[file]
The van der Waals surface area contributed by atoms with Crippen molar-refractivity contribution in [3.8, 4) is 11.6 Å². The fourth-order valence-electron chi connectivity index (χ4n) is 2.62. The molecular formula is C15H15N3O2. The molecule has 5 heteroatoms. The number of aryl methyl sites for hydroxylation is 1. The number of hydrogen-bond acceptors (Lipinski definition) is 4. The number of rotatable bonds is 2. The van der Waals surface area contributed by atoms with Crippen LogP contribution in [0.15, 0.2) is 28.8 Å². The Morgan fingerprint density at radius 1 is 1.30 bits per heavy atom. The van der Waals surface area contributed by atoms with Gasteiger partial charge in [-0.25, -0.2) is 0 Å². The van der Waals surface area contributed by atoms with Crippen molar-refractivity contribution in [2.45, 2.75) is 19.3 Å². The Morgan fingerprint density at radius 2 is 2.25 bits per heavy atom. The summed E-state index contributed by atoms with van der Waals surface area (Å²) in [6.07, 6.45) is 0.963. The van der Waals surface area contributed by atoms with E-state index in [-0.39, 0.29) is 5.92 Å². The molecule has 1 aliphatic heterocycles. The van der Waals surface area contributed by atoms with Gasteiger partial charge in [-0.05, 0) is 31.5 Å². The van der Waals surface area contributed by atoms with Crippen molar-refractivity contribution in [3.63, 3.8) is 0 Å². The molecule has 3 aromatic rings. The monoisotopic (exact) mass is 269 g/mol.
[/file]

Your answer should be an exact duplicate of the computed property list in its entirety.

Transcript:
The van der Waals surface area contributed by atoms with Crippen molar-refractivity contribution in [3.8, 4) is 11.6 Å². The fourth-order valence-electron chi connectivity index (χ4n) is 2.62. The molecular formula is C15H15N3O2. The molecule has 5 heteroatoms. The number of aryl methyl sites for hydroxylation is 1. The number of hydrogen-bond acceptors (Lipinski definition) is 4. The number of rotatable bonds is 2. The van der Waals surface area contributed by atoms with Crippen LogP contribution in [0.15, 0.2) is 28.8 Å². The Morgan fingerprint density at radius 1 is 1.30 bits per heavy atom. The van der Waals surface area contributed by atoms with Gasteiger partial charge in [-0.25, -0.2) is 0 Å². The van der Waals surface area contributed by atoms with Crippen molar-refractivity contribution in [2.45, 2.75) is 19.3 Å². The Morgan fingerprint density at radius 2 is 2.25 bits per heavy atom. The summed E-state index contributed by atoms with van der Waals surface area (Å²) in [6.07, 6.45) is 0.963. The van der Waals surface area contributed by atoms with E-state index in [-0.39, 0.29) is 5.92 Å². The molecule has 1 aliphatic heterocycles. The van der Waals surface area contributed by atoms with Gasteiger partial charge in [-0.05, 0) is 31.5 Å². The van der Waals surface area contributed by atoms with Crippen molar-refractivity contribution in [3.63, 3.8) is 0 Å². The molecule has 3 aromatic rings. The monoisotopic (exact) mass is 269 g/mol.